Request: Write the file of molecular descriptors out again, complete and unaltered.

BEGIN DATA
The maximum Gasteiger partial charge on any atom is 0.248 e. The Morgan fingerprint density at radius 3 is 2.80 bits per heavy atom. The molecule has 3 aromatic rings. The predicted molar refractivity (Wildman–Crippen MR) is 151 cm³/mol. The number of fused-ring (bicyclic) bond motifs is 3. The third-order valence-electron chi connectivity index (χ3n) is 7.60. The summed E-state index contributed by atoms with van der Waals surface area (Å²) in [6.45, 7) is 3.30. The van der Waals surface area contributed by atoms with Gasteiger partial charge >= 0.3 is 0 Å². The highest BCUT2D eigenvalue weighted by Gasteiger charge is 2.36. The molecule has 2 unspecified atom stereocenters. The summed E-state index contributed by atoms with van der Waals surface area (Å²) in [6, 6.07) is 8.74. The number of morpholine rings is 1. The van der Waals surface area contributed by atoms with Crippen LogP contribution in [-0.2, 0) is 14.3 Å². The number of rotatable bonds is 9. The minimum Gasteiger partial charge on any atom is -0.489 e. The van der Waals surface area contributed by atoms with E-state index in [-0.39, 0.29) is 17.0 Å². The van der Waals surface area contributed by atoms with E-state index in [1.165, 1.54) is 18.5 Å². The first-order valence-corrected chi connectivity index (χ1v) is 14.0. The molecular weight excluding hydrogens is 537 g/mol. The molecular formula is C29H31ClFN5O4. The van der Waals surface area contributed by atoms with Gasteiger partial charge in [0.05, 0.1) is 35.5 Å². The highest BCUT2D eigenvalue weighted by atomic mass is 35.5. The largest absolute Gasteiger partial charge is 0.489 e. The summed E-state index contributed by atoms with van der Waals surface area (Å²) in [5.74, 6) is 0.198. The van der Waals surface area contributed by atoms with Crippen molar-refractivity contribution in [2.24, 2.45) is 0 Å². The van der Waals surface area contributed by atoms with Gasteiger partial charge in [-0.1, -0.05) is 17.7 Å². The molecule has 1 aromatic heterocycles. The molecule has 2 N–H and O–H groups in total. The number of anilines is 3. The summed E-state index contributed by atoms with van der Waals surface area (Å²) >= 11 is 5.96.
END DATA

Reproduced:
The maximum Gasteiger partial charge on any atom is 0.248 e. The Morgan fingerprint density at radius 3 is 2.80 bits per heavy atom. The molecule has 3 aromatic rings. The predicted molar refractivity (Wildman–Crippen MR) is 151 cm³/mol. The number of fused-ring (bicyclic) bond motifs is 3. The third-order valence-electron chi connectivity index (χ3n) is 7.60. The summed E-state index contributed by atoms with van der Waals surface area (Å²) in [6.45, 7) is 3.30. The van der Waals surface area contributed by atoms with Gasteiger partial charge >= 0.3 is 0 Å². The highest BCUT2D eigenvalue weighted by Gasteiger charge is 2.36. The molecule has 2 unspecified atom stereocenters. The summed E-state index contributed by atoms with van der Waals surface area (Å²) in [6, 6.07) is 8.74. The number of morpholine rings is 1. The van der Waals surface area contributed by atoms with Crippen LogP contribution in [-0.2, 0) is 14.3 Å². The number of rotatable bonds is 9. The minimum Gasteiger partial charge on any atom is -0.489 e. The van der Waals surface area contributed by atoms with E-state index in [-0.39, 0.29) is 17.0 Å². The van der Waals surface area contributed by atoms with E-state index in [1.165, 1.54) is 18.5 Å². The first-order valence-corrected chi connectivity index (χ1v) is 14.0. The molecular weight excluding hydrogens is 537 g/mol. The molecular formula is C29H31ClFN5O4. The van der Waals surface area contributed by atoms with Gasteiger partial charge in [0.05, 0.1) is 35.5 Å². The highest BCUT2D eigenvalue weighted by atomic mass is 35.5. The largest absolute Gasteiger partial charge is 0.489 e. The summed E-state index contributed by atoms with van der Waals surface area (Å²) in [5.74, 6) is 0.198. The van der Waals surface area contributed by atoms with Crippen molar-refractivity contribution in [2.24, 2.45) is 0 Å². The van der Waals surface area contributed by atoms with Gasteiger partial charge in [-0.1, -0.05) is 17.7 Å². The molecule has 1 aromatic heterocycles. The molecule has 2 N–H and O–H groups in total. The number of anilines is 3. The summed E-state index contributed by atoms with van der Waals surface area (Å²) >= 11 is 5.96.